Thousands petition UK government to accept more refugees
Tens of thousands of British people petitioned their government to do its part to help an unprecedented influx of refugees fleeing war and violence to safety in Europe on Wednesday.
A parliamentary petition calling on the conservative government of Prime Minister David Cameron to accept more asylum seekers gained over 40,000 signatures after a photo of a drowned child on a beach in Turkey went viral.
"There is a global refugee crisis. The UK is not offering proportional asylum in comparison with European counterparts," the petition read.
"We can't allow refugees who have risked their lives to escape horrendous conflict and violence to be left living in dire, unsafe and inhumane conditions in Europe."
The government is obliged to respond as the petition with over 10,000 signatures, and if it reaches 100,000 the issue will be considered for debate in parliament.
The petition reached 46,600 signatures by the end of Wednesday.
A separate change.org petition calling on Home Secretary Theresa May to give "immediate sanctuary to refugees fleeing war and violence" gained 135,000 signatures in four days.
Newspaper The Independent launched its own campaign on Wednesday, calling for Britain to "accept its fair share of refugees", which gained 13,600 signatures in hours.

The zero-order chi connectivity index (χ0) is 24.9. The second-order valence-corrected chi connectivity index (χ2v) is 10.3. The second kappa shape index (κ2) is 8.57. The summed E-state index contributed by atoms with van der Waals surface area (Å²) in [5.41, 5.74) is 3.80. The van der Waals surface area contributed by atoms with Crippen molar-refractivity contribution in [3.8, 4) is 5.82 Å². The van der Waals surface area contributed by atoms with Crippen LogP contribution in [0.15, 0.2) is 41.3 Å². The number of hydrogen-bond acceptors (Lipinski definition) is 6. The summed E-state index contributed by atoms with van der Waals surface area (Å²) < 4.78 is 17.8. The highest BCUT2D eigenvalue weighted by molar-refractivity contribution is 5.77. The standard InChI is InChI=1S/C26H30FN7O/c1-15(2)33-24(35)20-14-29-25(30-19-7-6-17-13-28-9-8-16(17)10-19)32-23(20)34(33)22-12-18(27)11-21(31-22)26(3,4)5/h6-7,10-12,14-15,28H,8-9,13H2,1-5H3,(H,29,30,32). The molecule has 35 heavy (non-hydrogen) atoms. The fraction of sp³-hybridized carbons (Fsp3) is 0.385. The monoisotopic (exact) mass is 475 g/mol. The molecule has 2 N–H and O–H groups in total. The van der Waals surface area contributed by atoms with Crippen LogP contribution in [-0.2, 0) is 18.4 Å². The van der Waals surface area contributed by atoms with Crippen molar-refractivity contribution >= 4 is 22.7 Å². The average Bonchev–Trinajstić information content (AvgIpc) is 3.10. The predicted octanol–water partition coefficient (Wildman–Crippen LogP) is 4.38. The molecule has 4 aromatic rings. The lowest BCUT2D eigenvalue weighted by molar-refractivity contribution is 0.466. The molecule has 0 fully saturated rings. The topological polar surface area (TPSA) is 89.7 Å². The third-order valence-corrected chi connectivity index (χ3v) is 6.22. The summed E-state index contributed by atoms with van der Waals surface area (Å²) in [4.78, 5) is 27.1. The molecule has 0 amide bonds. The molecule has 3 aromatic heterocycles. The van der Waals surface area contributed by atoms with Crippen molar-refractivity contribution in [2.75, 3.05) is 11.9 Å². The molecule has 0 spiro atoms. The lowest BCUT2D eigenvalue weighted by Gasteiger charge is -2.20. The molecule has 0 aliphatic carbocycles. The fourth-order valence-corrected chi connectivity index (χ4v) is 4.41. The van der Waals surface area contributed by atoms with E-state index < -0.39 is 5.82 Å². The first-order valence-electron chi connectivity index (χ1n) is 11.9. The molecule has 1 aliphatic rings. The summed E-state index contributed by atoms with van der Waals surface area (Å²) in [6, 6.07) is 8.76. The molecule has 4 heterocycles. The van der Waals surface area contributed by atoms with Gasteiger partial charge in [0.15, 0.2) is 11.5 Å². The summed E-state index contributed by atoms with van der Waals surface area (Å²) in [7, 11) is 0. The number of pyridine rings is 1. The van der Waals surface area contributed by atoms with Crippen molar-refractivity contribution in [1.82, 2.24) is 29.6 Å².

Opposition politicians have called on Cameron to increase the numbers of refugees accepted in Britain, which accepts a lower number of asylum seekers as a proportion of its population than most other EU countries.
The issue of immigration is one of Britain's most sensitive political issues.
Cameron faced criticism over Britain's acceptance of under 6,000 Syrian refugees, after Germany said it expected to receive 800,000 asylum seekers this year.
But the prime minister insisted on Wednesday that a solution would not be found "simply by taking more and more refugees".
The British government resisted calls for a quota system to share refugees across the 28 member states of the European Union this summer.
© 2015 AFP